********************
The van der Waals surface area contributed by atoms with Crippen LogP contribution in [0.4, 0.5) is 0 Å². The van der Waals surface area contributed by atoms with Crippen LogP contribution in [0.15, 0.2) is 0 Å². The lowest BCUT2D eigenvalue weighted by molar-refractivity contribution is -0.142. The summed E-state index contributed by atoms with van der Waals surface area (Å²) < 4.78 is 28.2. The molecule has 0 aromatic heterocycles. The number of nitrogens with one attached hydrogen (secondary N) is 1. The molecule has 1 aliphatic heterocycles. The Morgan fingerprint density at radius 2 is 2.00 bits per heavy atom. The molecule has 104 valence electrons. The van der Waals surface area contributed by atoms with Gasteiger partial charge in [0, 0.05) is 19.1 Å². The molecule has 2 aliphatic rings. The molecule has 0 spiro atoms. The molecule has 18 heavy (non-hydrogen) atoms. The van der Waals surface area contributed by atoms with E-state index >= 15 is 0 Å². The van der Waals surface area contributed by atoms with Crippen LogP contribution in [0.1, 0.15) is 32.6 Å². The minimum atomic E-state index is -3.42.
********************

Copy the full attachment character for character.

The van der Waals surface area contributed by atoms with Crippen LogP contribution in [0.4, 0.5) is 0 Å². The van der Waals surface area contributed by atoms with Crippen LogP contribution in [0.15, 0.2) is 0 Å². The lowest BCUT2D eigenvalue weighted by molar-refractivity contribution is -0.142. The summed E-state index contributed by atoms with van der Waals surface area (Å²) < 4.78 is 28.2. The molecule has 0 aromatic heterocycles. The number of nitrogens with one attached hydrogen (secondary N) is 1. The molecule has 1 aliphatic heterocycles. The Morgan fingerprint density at radius 2 is 2.00 bits per heavy atom. The molecule has 104 valence electrons. The van der Waals surface area contributed by atoms with Gasteiger partial charge in [0, 0.05) is 19.1 Å². The molecule has 2 aliphatic rings. The molecule has 0 spiro atoms. The molecule has 18 heavy (non-hydrogen) atoms. The van der Waals surface area contributed by atoms with E-state index >= 15 is 0 Å². The van der Waals surface area contributed by atoms with Crippen LogP contribution in [0.1, 0.15) is 32.6 Å². The minimum atomic E-state index is -3.42.